“Whoever needs less should thank God and not be distressed, but whoever needs more should feel humble...not self-important because of the kindness shown to him - in this way all the members will be at peace.”
Rule of Saint Benedict 34:3-5
This quotation is from chapter 34 of the holy Rule of Saint Benedict. RB 34 itself begins with a quote from sacred scripture, the Book of Acts (4:35), in which we read: “Distribution was made to each one as he/she had need.” This passage from Acts is part of a description by St. Luke of the Christian community in Jerusalem after Jesus’ death and resurrection, and just after the gift of the Holy Spirit was poured out on the disciples.
The concrete situation of each member of the body, the Church, must be considered by the leaders of the community if the body is going to hold together. The bond of perfection is love, we read in the Letter to the Colossians – “above all, clothe yourselves with love, which binds everything else together in perfect harmony.”
Genuine concern for the needs of others is a priority for the community if our witness to Jesus and his gospel is to be credible. If we can’t demonstrate our love for others in concrete ways among ourselves, then how will our preaching about love-of-neighbor among outsiders ever be taken seriously?
It is still the case today. As a monastic community we are expected to love one another. The Abbot, “father” of our community, is expected to assess the needs of each individual member of the community to determine how to distribute the goods of the monastery in a fair, equitable, and just manner. He must consider the actual condition of each monk, spiritually and physically – some will need more while others need less.
As disciples of Jesus, we must cultivate a spirit of gratitude for what we have been given. Personal needs, such as food, clothing, housing, fellowship, etc., as well as professional needs, necessities for the work we’ve been assigned such as an office, computer, cell phone, use of a vehicle, materials of all kinds depending on what our work is.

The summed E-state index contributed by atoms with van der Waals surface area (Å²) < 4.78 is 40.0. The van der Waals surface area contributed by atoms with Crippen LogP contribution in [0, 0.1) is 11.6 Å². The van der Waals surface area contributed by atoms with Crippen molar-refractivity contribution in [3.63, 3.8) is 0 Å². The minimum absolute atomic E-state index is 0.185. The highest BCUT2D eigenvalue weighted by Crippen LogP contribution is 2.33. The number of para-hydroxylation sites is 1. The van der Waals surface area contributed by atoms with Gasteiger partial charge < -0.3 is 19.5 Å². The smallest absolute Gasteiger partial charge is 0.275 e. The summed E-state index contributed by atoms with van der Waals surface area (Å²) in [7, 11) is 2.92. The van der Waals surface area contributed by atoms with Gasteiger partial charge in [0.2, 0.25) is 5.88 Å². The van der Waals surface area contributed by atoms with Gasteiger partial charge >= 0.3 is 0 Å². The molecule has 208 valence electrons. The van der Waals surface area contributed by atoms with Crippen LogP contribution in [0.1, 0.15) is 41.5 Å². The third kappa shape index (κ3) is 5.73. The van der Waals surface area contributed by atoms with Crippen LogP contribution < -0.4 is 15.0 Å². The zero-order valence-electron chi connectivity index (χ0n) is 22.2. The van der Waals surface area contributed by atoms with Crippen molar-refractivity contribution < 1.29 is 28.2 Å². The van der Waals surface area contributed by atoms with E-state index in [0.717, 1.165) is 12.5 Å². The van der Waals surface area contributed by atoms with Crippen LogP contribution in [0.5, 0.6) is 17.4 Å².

The heart is the seat of attitude, and attitude shapes behavior. If I am grateful for what I’ve been given, then I can more freely share and use responsibly what I have for the good of others. If I need more, maybe it’s because I have certain limitations – spiritually, emotionally, or physically. Instead of feeling privileged to have more, RB 34 instructs me to realize God’s love as the extra consideration I receive out of concern for the condition I’m in. If I am angry at not having what others have, the newest gadget or nicest office, etc., then I am focused on self and not God, and might resent others for not recognizing my status or value. This attitude is not humble and might be rooted in a shame-wound, a heart that compensates for feelings of inadequacy, feeling “not good enough.” What’s needed here is not nicer “stuff,” but grace!
The Abbot is instructed by St. Benedict to consider the concrete circumstances of each person. Each of us, before jumping to judgment about what another has as compared to what I have been given, should consider the condition of the other. There is a lot we don’t know about our neighbor’s real need or condition – God alone plumbs the human heart and knows its depths (read Luke 16:15; 1 Sam 16:7; Jer 20:12; Acts 15:8) so we have to refrain from judgment. We leave that to the Abbot who holds the place of Christ in the community, our task is to act with justice, to love tenderly, and to walk humbly with God (Hos 6:8.)